I wrote about Francis in the October 4 post. Today, I’ll simply remind you of the familiar prayer attributed to him:

Lord, make me an instrument of your peace; where there is hatred, let me sow love; where there is injury, pardon; where there is doubt, faith; where there is despair, hope; where there is darkness, light; and where there is sadness, joy. O Divine Master, grant that I may not so much seek to be consoled as to console; to be understood, as to understand; to be loved, as to love; for it is in giving that we receive, it is in pardoning that we are pardoned, and it is in dying that we are born to Eternal Life. Amen.

My two contemporary friar mentors are Richard (a two-legged) and Friar. More about them will be forthcoming.


Life Together

Dietrich Bonhoeffer’s Life Together (1938) is available as a free PDF download here. Chapter 1, “Community,” describes Christ’s power to create and shape community. Chapter 2, “The Day with Others,” outlines a daily rhythm of gratitude and prayer.

For me, the heart of the book is Chapter 3, “The Day Alone,” which deals with a crucial paradox: “Let (one) who cannot be alone beware of community,” and “Let (one) who is not in community beware of being alone.” Bonhoeffer urged the community to spend time each day in meditation: “Silence…. needs to be practiced and learned, in these days when talkativeness prevails.”

Chapters 4, “Ministry,” and 5, “Confession and Communion,” deal with forgiveness and freedom. Bonhoeffer’s words flow from his personal experience: “The early morning belongs to the Church of the Risen Christ. At the break of light it remembers the morning on which death and sin lay prostrate in defeat and new life and salvation were given to (humankind).”

In the Introduction, translator John W. Doberstein quoted a British officer and fellow prisoner: “Bonhoeffer always seemed to me to spread an atmosphere of happiness and joy … and profound gratitude for the mere fact that he was alive …. He was one of the very few persons I have ever met for whom God was real and always near…. On Sunday, April 8, 1945, Pastor Bonhoeffer conducted a little service of worship and spoke to us in a way that went to the heart of us all. … He had hardly ended his last prayer when the door opened and two civilians entered. They said, ‘Prisoner Bonhoeffer, come with us.’ That had only one meaning for all prisoners—the gallows. We said good-by to him. He took me aside: ‘This is the end, but for me it is the beginning of life.’ The next day (at dawn) he was hanged….” His text for that last message was Isaiah 53:5, “with his stripes we are healed.”

The Music of Terezin

He played the conservatives

Two days after Adolf Hitler became Germany’s chancellor in 1933, Dietrich Bonhoeffer gave a radio address, in which he said: “If the leader tries to become the idol … then the image of the leader shifts to one of a mis-leader. Then the leader is acting improperly….The radio station silenced his microphone in mid-speech. Bonhoeffer later joined the Hitler resistance and it cost him his life.

Eric Metaxas, author of Bonhoeffer: Pastor, Martyr, Prophet, Spy, was interviewed by Glenn Beck in 2010. Here’s part of what Metaxas said:

Metaxas: “So, he plays — I mean, this is the danger, when you have a nation that is sort of Christian in a very surfacey way … you’re very susceptible.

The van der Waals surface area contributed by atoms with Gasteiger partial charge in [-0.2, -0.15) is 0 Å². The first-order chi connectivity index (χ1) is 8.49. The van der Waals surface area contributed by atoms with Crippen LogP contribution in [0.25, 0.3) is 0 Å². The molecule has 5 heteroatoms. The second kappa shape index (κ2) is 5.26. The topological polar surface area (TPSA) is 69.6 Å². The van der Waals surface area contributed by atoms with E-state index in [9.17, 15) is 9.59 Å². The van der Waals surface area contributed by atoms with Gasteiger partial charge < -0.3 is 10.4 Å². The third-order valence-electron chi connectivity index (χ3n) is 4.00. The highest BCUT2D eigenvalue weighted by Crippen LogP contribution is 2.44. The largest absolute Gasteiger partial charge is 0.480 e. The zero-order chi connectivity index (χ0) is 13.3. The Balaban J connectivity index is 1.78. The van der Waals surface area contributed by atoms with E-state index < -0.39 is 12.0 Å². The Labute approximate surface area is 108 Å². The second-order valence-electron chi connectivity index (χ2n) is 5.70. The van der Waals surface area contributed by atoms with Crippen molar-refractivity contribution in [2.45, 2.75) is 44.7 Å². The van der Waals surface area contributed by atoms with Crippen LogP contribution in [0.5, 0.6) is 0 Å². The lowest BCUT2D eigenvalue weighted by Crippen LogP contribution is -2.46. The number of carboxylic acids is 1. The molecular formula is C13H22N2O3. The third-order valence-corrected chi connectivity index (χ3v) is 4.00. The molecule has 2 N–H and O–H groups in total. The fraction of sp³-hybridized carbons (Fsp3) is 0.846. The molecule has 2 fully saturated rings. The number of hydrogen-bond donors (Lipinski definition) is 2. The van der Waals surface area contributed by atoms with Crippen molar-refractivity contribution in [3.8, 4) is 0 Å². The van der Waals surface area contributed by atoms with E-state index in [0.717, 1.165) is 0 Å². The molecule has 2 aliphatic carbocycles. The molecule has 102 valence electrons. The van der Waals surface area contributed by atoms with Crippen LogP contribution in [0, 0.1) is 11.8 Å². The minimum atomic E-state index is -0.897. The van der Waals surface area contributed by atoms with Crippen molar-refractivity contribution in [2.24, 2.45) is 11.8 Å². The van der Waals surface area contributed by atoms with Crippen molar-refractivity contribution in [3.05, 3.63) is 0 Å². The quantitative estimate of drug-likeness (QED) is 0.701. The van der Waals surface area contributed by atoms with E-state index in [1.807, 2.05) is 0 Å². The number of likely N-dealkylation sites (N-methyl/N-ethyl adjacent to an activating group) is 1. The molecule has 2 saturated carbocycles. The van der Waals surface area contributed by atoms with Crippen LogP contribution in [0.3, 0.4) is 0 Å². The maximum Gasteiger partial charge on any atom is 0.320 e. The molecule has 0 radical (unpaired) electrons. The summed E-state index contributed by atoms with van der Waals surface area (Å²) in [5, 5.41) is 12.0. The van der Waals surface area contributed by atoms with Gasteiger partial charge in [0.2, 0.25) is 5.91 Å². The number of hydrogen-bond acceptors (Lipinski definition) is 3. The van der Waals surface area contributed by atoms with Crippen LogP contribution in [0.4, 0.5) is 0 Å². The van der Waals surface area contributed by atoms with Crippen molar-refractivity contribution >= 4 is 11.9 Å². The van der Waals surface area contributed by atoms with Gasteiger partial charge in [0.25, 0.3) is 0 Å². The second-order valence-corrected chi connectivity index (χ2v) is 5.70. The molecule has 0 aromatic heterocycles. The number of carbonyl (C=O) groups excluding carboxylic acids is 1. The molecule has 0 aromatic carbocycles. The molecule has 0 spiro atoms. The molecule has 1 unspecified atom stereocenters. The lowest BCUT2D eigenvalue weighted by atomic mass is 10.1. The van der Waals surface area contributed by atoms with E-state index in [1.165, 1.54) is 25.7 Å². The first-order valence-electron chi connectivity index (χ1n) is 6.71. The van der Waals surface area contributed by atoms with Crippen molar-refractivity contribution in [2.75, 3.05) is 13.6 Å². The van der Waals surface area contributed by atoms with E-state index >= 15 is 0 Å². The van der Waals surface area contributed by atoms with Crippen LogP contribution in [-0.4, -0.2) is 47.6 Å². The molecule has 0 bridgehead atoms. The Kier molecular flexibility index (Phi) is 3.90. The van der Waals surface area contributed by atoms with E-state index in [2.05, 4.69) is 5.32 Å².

“So, Hitler … plays the conservatives. He basically says … I’m against the communists, I’m for values, and so on and so forth.

“And so, he speaks, he talks the talk, but he is fundamentally opposed to actual Christianity. But he hides it…. If he revealed it, he loses everything.”

Beck: “When did Bonhoeffer first figure him out? Because he was the first guy from the beginning, right?”

Metaxas: “Yes. From day one … Bonhoeffer’s father was a scientist. And the whole Bonhoeffer family was trained to think rigorously. They were not able to be fooled. …

“…. So, number one, Bonhoeffer thinks very clearly. Number two, his family was very well-connected in social circles in Berlin, so they knew people who were in the know.

“And they knew before Hitler became chancellor who he was. That he’s a vulgar, fundamentally anti-German, anti-Christian narcissist.”

Tomorrow, we’ll conclude our brief look at Bonhoeffer with his classic little book, Life Together.


A simple way

Both Jesus and Dietrich Bonhoeffer looked underneath public expressions of religion. What truths, values or principles are expressed? Bonhoeffer wrote from prison (p. 167), “The ‘religious act’ is always something partial; ‘faith’ is something whole, involving the whole of one’s life. Jesus calls (us), not to a new religion, but to life.”

As I reflected on this, Richard Rohr’s daily meditation for October 21 arrived in my e-mail inbox.  Rohr wrote:

“As a general rule, I would say that institutional religion tends to think of people as very simple, and therefore the law must be very complex to protect them in every situation. Jesus does the opposite: He treats people as very complex—different in religion, lifestyle, virtue, temperament, and success—and keeps the law very simple in order to bring them to God:

A legal expert put him to the test: ‘Teacher, which commandment in the Law is the greatest?’ He replied to him, ‘You are to love the Lord your God with all your heart and all your soul and all your mind.’ This is the first and foremost, and the second is like it: ‘You are to love your neighbor as yourself.’ On these two commandments hangs everything in the Law and in the Prophets” (Matthew 22:35-40).

From Runner’s World